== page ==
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The Copy Shoppe Printing & Graphics March 12, 2010


An adroit mixture of everyday settings and extraordinary events.
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The world of business and finance gets skewered, as Bottom Liners tackles subjects such as foreign takeovers, office policies, getting a raise, and the fast-paced world of Wall Street.
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A wry look at the absurdities of everyday life.
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In today's complex world of family issues, Focus on the Family provides grounded, practical advice for those dealing with family problems.
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A whimsical, slice-of-life view into life's fool-hardy moments.
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Idea of
the Week





More Than Meets the "I"
Idea of the Week
Trim the Fat: What Your Logo Doesn't Need

How do you decide on how a logo should look? Is it based on what's popular or trending? On the profession or industry? Logos are one of the most integral parts of your brand and creating the right logo that will withstand the test of time can be challenging.

When designing a great logo there are many things to keep in mind, such as fonts, colors, and how it will look when printed. With everything to think about when designing a great logo, try looking at it from a different angle. Consider what the logo doesn't need.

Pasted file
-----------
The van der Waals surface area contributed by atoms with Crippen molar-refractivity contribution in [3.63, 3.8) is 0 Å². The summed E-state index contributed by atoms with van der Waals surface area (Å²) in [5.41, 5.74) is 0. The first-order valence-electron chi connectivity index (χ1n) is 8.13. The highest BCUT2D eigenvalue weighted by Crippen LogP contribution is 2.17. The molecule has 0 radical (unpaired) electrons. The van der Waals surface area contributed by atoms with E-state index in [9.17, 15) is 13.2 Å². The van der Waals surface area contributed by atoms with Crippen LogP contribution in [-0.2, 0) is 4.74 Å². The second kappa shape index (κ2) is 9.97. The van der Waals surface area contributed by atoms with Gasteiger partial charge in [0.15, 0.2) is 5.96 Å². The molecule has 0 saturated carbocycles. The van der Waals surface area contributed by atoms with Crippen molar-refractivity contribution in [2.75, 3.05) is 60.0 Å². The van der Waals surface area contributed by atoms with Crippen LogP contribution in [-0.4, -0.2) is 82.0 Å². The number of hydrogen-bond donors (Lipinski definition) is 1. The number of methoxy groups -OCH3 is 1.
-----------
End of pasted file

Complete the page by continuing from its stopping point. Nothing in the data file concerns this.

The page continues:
Hand Holding a Business Card

A logo doesn't need to convey what the business is or does. While that certainly works in some circumstances, logos are capable of adding meaning to the brand and keeping the brand top-of-mind without an immediate connection to the brand's product. The relevance of a logo to the product or business can be unique and different, which will only help to add intrigue, interest, and engagement.

Think of a brand like Nike and their logo. With just a simple, curved line, that one little swoosh represents motion and speed, which are synonymous with athleticism. This is what Nike stands for. The brand is so popular with this logo that there really isn't even a need for the tag "Nike" to be seen anywhere - you see the swoosh, you know it's Nike. Nike doesn't need a shoe as their logo to connect with their potential buyers. Here, the swoosh is just as relevant.

Although Nike uses a symbol for its logo, your logo doesn't need a symbol. Having only a symbol for a logo design doesn't always serve its purpose, and sometimes, a wordmark logo is the much better fit. Some examples of popular wordmark logos include eBay, Coca-Cola, and Disney.

wordmark logos: ebay

You may wish to consider your preference for a wordmark or symbol logo. One may potentially connect the audience with the brand better than the other. Again, think about how the logo will look when printed on shirts, cards, and other items to make sure the message and meaning are clearly understood.

Mandy Lee Logo Example

Most importantly, a properly planned logo design is key. Determine what is the best way to connect the audience with the brand, and remember that just because it's relevant doesn't mean it's best. To communicate a brand through a logo, consider: does it require a wordmark? Is a symbol necessary? You may also want to integrate a tag, but a logo typically works best when it is able to stand on its own. Creating a logo that will not only stand out but will also adapt to its surroundings makes a huge difference in getting consumers to recognize the brand.

By taking the time to consider what your logo doesn't need, you can then tailor it to meet the needs of the audience and the brand. This will help you stand above your competitors while saving you time and money in the end.



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